Malice and meanness were completely foreign to that man who managed to live in abject poverty without ever losing his dignity. As a child, I used to watch him with fascination as he was tracing symbols for hours on end. His body remained perfectly still while the quill at the end of his right hand performed its unhurried dance. Sometimes he would look up, and his eyes, lost in the distance, suddenly shone with a peculiar glow. It was as though he could hear the echo of his own silences coming back to him from another universe. I never went to the school of the Toubabs and I owe my love of the written world entirely to Mbaye Lô. The same applies to my genuine faith in God and my conviction that without the make-believe of signs and symbols, there would be no truth on this earth, neither good nor bad.

Doomi Golo is easily one of the strongest candidates for this year’s Best Translated Book Award and has my very highest recommendation to everyone.

12 April 17

Between the announcement of the Best Translated Book Award longlists and the unveiling of the finalists, we will be covering all thirty-five titles in the Why This Book Should Win series. Enjoy learning about all the various titles selected by the fourteen fiction and poetry judges, and I hope you find a few to purchase and read!

The entry below is by Jennifer Croft, who is the recipient of Fulbright, PEN, and National Endowment for the Arts grants, as well as the Michael Henry Heim Prize for Translation. She has been a MacDowell Colony Fellow and holds a Ph.D. from Northwestern University and an MFA from the University of Iowa. She is a Founding Editor of the Buenos Aires Review.



Eve Out of Her Ruins by Ananda Devi, translated from the French by Jeffrey Zuckerman (Mauritius, Deep Vellum)

Chad’s Uneducated and Unscientific Percentage Chance of Making the Shortlist: 72%

Chad’s Uneducated and Unscientific Percentage Chance of Winning the BTBA: 13%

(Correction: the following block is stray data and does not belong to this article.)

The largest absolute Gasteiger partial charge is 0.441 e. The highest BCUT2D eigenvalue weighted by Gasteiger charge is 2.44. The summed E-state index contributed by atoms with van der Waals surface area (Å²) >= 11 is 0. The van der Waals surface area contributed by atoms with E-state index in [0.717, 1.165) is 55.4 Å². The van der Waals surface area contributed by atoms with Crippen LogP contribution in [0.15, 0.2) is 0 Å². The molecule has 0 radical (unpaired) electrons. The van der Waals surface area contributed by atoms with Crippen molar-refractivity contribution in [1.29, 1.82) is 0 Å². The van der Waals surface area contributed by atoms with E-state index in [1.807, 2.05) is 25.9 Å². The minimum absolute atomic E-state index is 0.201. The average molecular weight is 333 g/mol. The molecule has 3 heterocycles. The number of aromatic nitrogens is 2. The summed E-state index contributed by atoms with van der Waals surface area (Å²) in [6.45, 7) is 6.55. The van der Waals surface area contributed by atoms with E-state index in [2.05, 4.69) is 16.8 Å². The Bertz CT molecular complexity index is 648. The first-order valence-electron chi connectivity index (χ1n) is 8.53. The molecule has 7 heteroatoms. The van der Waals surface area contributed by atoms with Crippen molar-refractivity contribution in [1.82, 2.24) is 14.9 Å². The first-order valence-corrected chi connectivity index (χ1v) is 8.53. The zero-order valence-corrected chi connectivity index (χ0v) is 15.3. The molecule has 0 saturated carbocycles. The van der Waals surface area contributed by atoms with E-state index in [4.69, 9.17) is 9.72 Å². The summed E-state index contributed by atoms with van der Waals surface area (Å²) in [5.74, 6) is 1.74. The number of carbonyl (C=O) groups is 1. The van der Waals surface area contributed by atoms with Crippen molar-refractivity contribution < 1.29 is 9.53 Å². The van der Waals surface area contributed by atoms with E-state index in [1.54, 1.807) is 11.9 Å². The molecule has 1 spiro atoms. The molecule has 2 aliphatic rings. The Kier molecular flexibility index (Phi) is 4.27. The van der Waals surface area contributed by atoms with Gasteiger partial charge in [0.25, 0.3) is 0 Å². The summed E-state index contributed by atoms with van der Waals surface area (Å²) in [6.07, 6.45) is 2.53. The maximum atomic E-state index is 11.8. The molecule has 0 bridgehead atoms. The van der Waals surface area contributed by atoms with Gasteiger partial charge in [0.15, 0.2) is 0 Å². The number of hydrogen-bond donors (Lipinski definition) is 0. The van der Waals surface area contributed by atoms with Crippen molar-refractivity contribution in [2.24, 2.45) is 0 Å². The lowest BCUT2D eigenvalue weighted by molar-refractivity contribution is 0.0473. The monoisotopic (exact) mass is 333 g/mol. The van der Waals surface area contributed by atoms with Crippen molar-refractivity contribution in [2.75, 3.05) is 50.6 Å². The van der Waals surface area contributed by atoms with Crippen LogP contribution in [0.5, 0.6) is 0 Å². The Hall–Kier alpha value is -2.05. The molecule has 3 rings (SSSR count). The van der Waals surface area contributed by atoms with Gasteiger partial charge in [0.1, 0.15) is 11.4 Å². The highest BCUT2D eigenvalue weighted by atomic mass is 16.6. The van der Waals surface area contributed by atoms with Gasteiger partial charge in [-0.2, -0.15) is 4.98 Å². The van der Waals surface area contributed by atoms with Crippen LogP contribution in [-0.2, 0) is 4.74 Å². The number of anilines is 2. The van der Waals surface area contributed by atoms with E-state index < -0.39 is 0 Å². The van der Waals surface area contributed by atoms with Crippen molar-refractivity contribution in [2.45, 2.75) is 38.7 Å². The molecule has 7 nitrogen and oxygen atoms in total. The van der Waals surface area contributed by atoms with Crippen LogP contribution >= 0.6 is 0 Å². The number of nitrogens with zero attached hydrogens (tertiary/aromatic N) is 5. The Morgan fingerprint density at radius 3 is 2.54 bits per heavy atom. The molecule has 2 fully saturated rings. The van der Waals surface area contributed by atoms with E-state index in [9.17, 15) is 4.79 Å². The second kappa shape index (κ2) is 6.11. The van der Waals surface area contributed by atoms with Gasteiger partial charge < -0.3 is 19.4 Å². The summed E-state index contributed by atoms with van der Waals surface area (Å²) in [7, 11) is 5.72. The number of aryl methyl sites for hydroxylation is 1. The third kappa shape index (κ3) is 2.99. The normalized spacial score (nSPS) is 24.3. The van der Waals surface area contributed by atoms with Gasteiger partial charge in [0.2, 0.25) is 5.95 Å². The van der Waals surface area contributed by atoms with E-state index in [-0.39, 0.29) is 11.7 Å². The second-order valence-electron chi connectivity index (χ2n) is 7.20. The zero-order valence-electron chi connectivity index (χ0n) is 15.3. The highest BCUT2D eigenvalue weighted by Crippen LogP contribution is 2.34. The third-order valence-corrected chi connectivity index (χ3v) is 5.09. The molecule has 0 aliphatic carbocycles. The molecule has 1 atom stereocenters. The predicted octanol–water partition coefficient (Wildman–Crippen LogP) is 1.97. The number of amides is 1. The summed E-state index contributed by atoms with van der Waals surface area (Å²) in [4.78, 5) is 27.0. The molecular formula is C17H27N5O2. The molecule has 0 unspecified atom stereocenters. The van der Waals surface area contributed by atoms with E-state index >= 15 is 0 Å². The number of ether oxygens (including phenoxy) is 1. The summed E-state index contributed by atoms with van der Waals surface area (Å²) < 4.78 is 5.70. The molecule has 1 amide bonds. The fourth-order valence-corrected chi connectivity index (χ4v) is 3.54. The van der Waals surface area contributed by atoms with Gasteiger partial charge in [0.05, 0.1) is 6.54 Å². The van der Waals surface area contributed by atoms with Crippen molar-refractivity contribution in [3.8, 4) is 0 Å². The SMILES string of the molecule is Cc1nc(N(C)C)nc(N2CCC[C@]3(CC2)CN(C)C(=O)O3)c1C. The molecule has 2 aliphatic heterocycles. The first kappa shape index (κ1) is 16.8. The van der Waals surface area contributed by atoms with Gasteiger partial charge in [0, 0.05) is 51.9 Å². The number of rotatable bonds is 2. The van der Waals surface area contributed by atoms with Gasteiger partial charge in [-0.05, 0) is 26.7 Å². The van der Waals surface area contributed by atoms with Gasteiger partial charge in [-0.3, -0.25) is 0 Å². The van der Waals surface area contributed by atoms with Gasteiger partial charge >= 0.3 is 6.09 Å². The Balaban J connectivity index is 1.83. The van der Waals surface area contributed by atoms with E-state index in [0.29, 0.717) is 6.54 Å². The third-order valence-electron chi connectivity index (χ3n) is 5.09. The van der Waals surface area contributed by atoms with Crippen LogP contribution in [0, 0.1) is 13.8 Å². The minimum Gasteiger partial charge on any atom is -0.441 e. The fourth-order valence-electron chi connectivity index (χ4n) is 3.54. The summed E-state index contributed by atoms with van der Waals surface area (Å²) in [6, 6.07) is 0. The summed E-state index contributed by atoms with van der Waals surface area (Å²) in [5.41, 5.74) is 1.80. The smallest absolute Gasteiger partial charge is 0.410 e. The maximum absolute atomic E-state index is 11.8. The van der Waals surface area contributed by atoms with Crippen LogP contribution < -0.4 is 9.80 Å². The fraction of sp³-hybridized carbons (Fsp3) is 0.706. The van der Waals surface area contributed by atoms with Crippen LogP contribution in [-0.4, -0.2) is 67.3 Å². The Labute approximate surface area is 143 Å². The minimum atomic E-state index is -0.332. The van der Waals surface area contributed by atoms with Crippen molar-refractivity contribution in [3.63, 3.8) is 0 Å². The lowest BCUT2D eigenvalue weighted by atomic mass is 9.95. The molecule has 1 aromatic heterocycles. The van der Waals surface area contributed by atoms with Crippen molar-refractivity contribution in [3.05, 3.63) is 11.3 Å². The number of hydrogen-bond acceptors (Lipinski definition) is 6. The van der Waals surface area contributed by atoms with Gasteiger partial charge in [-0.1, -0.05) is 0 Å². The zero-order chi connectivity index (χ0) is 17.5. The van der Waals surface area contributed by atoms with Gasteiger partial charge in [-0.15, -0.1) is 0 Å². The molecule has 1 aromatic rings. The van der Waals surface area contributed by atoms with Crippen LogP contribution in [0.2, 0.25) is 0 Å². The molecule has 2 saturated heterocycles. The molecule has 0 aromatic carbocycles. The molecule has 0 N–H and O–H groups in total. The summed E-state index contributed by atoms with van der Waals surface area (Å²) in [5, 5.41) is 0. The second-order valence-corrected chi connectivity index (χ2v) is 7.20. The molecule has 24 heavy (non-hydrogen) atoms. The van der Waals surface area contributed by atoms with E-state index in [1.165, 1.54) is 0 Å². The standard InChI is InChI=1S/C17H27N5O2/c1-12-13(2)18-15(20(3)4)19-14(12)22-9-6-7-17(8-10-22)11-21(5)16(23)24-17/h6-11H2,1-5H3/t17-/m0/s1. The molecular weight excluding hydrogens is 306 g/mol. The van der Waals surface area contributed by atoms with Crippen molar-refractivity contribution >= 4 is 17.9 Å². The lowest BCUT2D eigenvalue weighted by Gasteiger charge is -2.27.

Men’s hands take hold of you before having even touched you. Once their thoughts turn toward you, they’ve already possessed you. Saying no is an insult, because you would be taking away what they’ve already laid claim to.

Like the hand snaking up my T-shirt, they need me to lift my skin so they can feel my organs, or even stop my heart from beating. Their urges won’t be constrained. Soon they’ll be nothing left to take but they’ll keep going anyway.

But why should I let them?

This is the most vivid novel I’ve read in ages, magnificently translated by Jeffrey Zuckerman. The gorgeous, profoundly poetic writing is completely mesmerizing and viscerally affecting: it gave me goose bumps several times. Cycling through four main adolescent voices in an impoverished neighborhood of Port Louis, Mauritius, the narrative slowly escalates through brilliant and memorable scenes, as well as haunting inner monologues, to its glorious conclusion that manages to somehow be both devastating and uplifting at once.

I am your double. I am your single. I have split completely and totally in two: I was Saad, sitting transfixed in my stiff chair (or stiff in my transfixed chair), and I was someone else, unmoored, observing things but pushing them away through his thoughts, his defiance, his mortality.

There is something so triumphant and so powerful in the structure of Eve, and something so real and touching in these characters, each consistent, unexpected, thought-provoking and wonderful.

My older brother Carlo is gone. He went to France ten years ago. I was little. He was my hero. When he left, he said: I’ll come back to find you. I’m waiting for him. He never came back. He calls sometimes, but only to make small talk. I don’t know what he’s doing over there. But when I hear his voice, I know he’s lying, that he hasn’t done well. When I hear his voice, I know he’s dead.